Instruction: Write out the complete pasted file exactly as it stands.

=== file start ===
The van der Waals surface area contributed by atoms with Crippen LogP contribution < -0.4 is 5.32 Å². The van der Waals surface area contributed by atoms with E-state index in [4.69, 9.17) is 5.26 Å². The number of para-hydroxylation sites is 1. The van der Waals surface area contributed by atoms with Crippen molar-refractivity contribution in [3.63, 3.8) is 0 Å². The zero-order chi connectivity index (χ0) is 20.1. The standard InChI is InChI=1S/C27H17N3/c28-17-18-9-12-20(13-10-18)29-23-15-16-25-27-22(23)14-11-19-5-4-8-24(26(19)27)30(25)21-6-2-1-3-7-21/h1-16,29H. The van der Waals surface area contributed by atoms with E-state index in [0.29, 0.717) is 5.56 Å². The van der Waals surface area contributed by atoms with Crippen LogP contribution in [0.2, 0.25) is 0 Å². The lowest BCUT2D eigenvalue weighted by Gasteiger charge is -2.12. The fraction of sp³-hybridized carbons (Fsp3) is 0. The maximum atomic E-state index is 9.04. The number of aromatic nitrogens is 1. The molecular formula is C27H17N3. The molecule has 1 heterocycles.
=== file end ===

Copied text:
The van der Waals surface area contributed by atoms with Crippen LogP contribution < -0.4 is 5.32 Å². The van der Waals surface area contributed by atoms with E-state index in [4.69, 9.17) is 5.26 Å². The number of para-hydroxylation sites is 1. The van der Waals surface area contributed by atoms with Crippen molar-refractivity contribution in [3.63, 3.8) is 0 Å². The zero-order chi connectivity index (χ0) is 20.1. The standard InChI is InChI=1S/C27H17N3/c28-17-18-9-12-20(13-10-18)29-23-15-16-25-27-22(23)14-11-19-5-4-8-24(26(19)27)30(25)21-6-2-1-3-7-21/h1-16,29H. The van der Waals surface area contributed by atoms with E-state index in [0.29, 0.717) is 5.56 Å². The van der Waals surface area contributed by atoms with Crippen LogP contribution in [0.2, 0.25) is 0 Å². The lowest BCUT2D eigenvalue weighted by Gasteiger charge is -2.12. The fraction of sp³-hybridized carbons (Fsp3) is 0. The maximum atomic E-state index is 9.04. The number of aromatic nitrogens is 1. The molecular formula is C27H17N3. The molecule has 1 heterocycles.